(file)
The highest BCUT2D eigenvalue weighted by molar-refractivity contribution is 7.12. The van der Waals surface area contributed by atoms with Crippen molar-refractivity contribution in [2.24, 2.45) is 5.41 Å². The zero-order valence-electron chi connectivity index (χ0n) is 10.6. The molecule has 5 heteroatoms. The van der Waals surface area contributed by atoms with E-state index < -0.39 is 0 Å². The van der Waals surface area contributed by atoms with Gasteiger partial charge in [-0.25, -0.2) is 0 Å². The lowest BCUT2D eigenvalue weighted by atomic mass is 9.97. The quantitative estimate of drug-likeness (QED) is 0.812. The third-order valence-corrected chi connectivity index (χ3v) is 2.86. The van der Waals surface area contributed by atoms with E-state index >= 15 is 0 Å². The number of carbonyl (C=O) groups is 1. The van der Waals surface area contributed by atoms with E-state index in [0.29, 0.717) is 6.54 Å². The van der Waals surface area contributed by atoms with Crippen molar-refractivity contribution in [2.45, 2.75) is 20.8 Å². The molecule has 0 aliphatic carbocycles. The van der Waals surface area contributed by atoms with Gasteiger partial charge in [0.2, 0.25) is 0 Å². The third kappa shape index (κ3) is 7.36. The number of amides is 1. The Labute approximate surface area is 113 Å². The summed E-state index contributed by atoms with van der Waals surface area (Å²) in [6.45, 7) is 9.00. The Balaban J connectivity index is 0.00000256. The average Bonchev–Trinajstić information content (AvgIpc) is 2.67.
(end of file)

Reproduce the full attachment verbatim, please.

The highest BCUT2D eigenvalue weighted by molar-refractivity contribution is 7.12. The van der Waals surface area contributed by atoms with Crippen molar-refractivity contribution in [2.24, 2.45) is 5.41 Å². The zero-order valence-electron chi connectivity index (χ0n) is 10.6. The molecule has 5 heteroatoms. The van der Waals surface area contributed by atoms with E-state index < -0.39 is 0 Å². The van der Waals surface area contributed by atoms with Gasteiger partial charge in [-0.25, -0.2) is 0 Å². The lowest BCUT2D eigenvalue weighted by atomic mass is 9.97. The quantitative estimate of drug-likeness (QED) is 0.812. The third-order valence-corrected chi connectivity index (χ3v) is 2.86. The van der Waals surface area contributed by atoms with E-state index >= 15 is 0 Å². The number of carbonyl (C=O) groups is 1. The van der Waals surface area contributed by atoms with E-state index in [0.29, 0.717) is 6.54 Å². The van der Waals surface area contributed by atoms with Crippen molar-refractivity contribution in [2.45, 2.75) is 20.8 Å². The molecule has 0 aliphatic carbocycles. The van der Waals surface area contributed by atoms with Gasteiger partial charge in [0.2, 0.25) is 0 Å². The third kappa shape index (κ3) is 7.36. The number of amides is 1. The Labute approximate surface area is 113 Å². The summed E-state index contributed by atoms with van der Waals surface area (Å²) in [6.45, 7) is 9.00. The Balaban J connectivity index is 0.00000256. The average Bonchev–Trinajstić information content (AvgIpc) is 2.67.